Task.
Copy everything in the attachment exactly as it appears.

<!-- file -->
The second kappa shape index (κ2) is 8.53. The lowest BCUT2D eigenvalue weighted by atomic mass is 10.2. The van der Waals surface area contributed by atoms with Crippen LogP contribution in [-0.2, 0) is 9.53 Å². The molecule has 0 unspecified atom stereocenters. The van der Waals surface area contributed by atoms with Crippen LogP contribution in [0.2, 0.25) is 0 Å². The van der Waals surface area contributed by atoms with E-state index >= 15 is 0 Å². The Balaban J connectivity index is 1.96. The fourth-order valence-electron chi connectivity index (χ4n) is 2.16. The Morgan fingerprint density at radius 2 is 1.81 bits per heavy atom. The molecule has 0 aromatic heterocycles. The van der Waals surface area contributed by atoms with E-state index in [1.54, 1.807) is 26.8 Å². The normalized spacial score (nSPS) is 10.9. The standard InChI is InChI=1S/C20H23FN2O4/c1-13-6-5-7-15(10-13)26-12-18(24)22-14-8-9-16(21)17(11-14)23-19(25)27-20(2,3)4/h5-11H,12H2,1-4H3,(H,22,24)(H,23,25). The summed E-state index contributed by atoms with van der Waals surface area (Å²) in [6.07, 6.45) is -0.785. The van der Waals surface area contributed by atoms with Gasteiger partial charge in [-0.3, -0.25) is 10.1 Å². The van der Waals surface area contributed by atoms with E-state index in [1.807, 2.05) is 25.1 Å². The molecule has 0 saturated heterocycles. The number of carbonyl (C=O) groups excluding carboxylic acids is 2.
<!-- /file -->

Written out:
The second kappa shape index (κ2) is 8.53. The lowest BCUT2D eigenvalue weighted by atomic mass is 10.2. The van der Waals surface area contributed by atoms with Crippen LogP contribution in [-0.2, 0) is 9.53 Å². The molecule has 0 unspecified atom stereocenters. The van der Waals surface area contributed by atoms with Crippen LogP contribution in [0.2, 0.25) is 0 Å². The van der Waals surface area contributed by atoms with E-state index >= 15 is 0 Å². The Balaban J connectivity index is 1.96. The fourth-order valence-electron chi connectivity index (χ4n) is 2.16. The Morgan fingerprint density at radius 2 is 1.81 bits per heavy atom. The molecule has 0 aromatic heterocycles. The van der Waals surface area contributed by atoms with E-state index in [1.54, 1.807) is 26.8 Å². The normalized spacial score (nSPS) is 10.9. The standard InChI is InChI=1S/C20H23FN2O4/c1-13-6-5-7-15(10-13)26-12-18(24)22-14-8-9-16(21)17(11-14)23-19(25)27-20(2,3)4/h5-11H,12H2,1-4H3,(H,22,24)(H,23,25). The summed E-state index contributed by atoms with van der Waals surface area (Å²) in [6.07, 6.45) is -0.785. The van der Waals surface area contributed by atoms with Gasteiger partial charge in [-0.3, -0.25) is 10.1 Å². The van der Waals surface area contributed by atoms with E-state index in [1.807, 2.05) is 25.1 Å². The molecule has 0 saturated heterocycles. The number of carbonyl (C=O) groups excluding carboxylic acids is 2.